03 November 2004
South Korea - Nervously Eyeing U.S. Elections
Cartoon from the Chosun Ilbo, likening the severe partisanship in the United States this election cycle to the frequent political situation in Korea.
During the 2000 election, I was given strict orders by my Mother-in-Law to vote for Gore, and not for “Bushie.” At the time, many Koreans (particularly those from Cholla) were concerned about the prospects of a Bush win, and when Bush did win, and instantly took a hard-line stance on North Korea, they felt vindicated in their concerns. The perceived unilateralism of the Bush administration in the wake of the Sept. 11 attacks only solidified this view. And the rapid decision to reduce and relocate U.S. forces in Korea compounded the level of concern with Bush (even if anyone who was observant knew a U.S. force restructuring was long in coming).
So heading into the 2004 election, it was a no-brainer that the advice would once again be to vote against Bush. Heck, during a visit to Kwangju earlier this year for the May 18 memorials, they even had a George Bush in a cage that kids could throw beanbags at and adults could poke with a stick.
But all that was before the Presidential debates, and Kerry’s two key comments. First, Kerry said one of his top priorities would be counter-proliferation – and he pointed to North Korea, which he said acquired nuclear weapons while Bush was distracted in Iraq. Second, he said that Washington would restart bilateral talks with North Korea, rather than outsourcing to China. Now, fact checking aside, these comments raised some eyebrows in Seoul.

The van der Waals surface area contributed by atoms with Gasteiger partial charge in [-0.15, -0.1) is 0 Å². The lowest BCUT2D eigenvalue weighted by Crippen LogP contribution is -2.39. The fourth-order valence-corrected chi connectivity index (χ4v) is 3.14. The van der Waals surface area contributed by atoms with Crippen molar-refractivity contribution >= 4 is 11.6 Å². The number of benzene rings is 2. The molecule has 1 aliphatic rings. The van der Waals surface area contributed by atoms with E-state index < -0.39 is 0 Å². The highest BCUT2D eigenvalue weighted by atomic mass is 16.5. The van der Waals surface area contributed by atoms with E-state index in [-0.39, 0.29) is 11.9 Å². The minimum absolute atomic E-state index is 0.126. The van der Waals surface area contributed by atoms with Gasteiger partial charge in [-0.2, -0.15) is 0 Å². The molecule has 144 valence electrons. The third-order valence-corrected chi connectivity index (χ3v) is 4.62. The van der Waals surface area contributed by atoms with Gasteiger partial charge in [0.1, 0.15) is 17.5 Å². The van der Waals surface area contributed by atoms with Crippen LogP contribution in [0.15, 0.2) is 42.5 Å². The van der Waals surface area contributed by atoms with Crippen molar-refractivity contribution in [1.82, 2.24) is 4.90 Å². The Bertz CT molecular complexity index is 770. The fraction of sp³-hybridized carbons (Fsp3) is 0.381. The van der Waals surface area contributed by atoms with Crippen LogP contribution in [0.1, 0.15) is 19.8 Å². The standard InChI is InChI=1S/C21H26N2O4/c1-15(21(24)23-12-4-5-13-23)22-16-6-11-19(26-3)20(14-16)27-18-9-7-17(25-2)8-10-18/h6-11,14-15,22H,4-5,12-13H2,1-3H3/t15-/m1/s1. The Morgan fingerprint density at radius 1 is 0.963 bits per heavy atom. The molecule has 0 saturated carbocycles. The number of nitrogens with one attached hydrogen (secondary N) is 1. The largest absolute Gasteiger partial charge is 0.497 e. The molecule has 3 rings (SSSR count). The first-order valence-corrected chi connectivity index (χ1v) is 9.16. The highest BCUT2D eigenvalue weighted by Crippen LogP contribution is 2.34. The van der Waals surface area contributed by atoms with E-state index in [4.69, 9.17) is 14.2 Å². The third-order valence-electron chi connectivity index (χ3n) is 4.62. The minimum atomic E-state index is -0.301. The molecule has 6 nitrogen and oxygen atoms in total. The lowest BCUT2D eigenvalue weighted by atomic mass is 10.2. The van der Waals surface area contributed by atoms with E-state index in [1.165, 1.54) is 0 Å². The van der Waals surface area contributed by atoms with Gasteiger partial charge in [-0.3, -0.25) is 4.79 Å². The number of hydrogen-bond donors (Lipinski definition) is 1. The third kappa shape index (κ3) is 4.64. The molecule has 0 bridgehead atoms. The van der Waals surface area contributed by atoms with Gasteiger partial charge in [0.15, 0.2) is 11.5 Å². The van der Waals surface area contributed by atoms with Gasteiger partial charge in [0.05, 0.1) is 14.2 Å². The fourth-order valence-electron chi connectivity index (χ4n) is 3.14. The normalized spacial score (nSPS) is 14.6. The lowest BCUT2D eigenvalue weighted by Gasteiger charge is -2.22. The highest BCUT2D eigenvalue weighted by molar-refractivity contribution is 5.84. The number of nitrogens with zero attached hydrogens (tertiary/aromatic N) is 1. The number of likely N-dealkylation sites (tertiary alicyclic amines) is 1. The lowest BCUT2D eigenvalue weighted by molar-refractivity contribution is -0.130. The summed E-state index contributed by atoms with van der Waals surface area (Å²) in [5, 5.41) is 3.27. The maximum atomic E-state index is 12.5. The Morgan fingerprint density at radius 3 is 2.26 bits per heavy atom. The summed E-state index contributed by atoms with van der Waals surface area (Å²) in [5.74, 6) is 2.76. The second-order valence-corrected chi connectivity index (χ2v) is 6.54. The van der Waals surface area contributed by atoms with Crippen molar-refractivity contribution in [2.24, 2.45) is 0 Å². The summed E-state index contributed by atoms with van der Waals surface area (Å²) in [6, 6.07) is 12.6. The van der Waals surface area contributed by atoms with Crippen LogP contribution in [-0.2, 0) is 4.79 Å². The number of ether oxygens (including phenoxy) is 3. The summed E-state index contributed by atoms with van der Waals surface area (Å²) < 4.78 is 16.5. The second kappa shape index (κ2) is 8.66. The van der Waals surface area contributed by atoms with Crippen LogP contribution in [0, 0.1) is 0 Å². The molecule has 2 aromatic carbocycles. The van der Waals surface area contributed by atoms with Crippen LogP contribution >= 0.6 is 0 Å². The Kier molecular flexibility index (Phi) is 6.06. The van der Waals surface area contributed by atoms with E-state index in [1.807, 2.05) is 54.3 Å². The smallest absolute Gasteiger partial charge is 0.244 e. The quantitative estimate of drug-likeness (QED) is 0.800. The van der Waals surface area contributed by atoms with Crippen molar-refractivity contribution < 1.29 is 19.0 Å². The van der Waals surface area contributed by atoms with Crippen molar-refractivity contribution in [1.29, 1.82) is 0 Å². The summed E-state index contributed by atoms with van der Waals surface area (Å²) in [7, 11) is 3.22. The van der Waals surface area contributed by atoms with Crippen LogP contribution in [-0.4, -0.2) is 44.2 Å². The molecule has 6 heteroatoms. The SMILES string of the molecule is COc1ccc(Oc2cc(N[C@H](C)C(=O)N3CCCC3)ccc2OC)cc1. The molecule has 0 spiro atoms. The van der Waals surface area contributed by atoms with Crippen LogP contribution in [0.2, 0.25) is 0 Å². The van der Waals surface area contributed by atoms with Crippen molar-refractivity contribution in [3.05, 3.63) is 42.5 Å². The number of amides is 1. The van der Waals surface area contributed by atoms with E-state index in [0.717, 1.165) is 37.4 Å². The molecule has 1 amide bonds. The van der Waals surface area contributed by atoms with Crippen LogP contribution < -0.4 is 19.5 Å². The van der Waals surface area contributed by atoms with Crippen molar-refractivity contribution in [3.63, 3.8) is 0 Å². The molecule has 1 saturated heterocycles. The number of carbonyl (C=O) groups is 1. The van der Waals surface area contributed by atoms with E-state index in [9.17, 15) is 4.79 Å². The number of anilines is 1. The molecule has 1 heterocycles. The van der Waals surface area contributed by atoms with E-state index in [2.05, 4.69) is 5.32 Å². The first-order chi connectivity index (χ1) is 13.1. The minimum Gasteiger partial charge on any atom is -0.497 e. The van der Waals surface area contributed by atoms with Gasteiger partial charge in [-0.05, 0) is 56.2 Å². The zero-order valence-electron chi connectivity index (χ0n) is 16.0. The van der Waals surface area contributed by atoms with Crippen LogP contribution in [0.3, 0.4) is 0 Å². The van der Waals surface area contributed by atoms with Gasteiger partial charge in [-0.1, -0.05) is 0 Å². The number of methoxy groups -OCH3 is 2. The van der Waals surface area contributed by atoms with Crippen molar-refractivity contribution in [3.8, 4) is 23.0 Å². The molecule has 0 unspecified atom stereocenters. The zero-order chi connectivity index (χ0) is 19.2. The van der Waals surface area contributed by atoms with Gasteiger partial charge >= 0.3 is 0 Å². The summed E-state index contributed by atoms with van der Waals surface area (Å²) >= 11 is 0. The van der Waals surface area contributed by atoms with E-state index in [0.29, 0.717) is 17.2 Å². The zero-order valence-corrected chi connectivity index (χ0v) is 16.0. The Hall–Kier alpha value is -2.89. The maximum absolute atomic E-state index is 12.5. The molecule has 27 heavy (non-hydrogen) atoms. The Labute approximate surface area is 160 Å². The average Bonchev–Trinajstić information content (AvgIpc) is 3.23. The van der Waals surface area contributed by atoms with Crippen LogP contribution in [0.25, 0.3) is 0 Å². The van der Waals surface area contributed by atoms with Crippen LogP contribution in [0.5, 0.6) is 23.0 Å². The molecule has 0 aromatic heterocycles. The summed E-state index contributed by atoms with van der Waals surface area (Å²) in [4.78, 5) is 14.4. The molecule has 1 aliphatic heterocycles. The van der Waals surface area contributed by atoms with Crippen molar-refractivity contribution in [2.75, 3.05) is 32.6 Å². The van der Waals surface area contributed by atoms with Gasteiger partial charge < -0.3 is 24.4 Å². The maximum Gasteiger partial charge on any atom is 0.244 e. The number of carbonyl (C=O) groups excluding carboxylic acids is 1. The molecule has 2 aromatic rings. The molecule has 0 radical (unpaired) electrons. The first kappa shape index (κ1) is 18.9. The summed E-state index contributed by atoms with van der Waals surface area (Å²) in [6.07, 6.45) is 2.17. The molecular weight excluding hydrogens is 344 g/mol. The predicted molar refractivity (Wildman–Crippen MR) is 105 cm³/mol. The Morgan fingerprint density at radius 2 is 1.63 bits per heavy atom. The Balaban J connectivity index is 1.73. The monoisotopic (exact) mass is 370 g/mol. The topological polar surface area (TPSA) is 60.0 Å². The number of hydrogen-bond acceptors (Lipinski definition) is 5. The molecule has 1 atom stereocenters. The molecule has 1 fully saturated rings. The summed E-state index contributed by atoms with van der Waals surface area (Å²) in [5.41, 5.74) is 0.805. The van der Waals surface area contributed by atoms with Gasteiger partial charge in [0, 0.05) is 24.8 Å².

In essence, Kerry, who was initially seen as someone who would be more likely to follow along with the “Sunshine Policy” and “Policy of Peace and Prosperity,” was now seen as someone who would quite likely take an even tougher approach on North Korea than Bush. At least the core of Bush’s policy was to ignore Pyongyang’s toothless growls; Kerry may well need to demonstrate his strength and resolve and make an example of North Korea in his quest to battle proliferation of nuclear materials, other potential WMD, and delivery systems like missiles.
But even if he decided NOT to take action against Pyongyang (by choice or advice), Kerry’s other comment, that on bilateral talks, is just as troubling. Seoul fought long and hard to be included in the decisions and paths toward dealing with its Northern neighbor, and while no one believes the six-party talks are the best thing out there, they at least give Seoul an influential place at the table. If Kerry reverts to a bilateral approach, Seoul is left out in the cold once again, with little leverage.
So now Korea is conflicted. The results of the U.S. presidential election – at least in the polls – are too close to call. Both the ruling and opposition parties are preparing contingencies for whomever wins, and both sides are apparently as split as they are from each other over who the best candidate is for Korea (even if it IS a U.S. election, and the Koreans themselves have little involvement or influence). For South Korea, the U.S. elections will impact economic, political and security cooperation – and potentially confrontation – with Washington.
And sitting impotent at the other side of the world leaves them even more frustrated and insecure than usual.
at 10:57:00 AM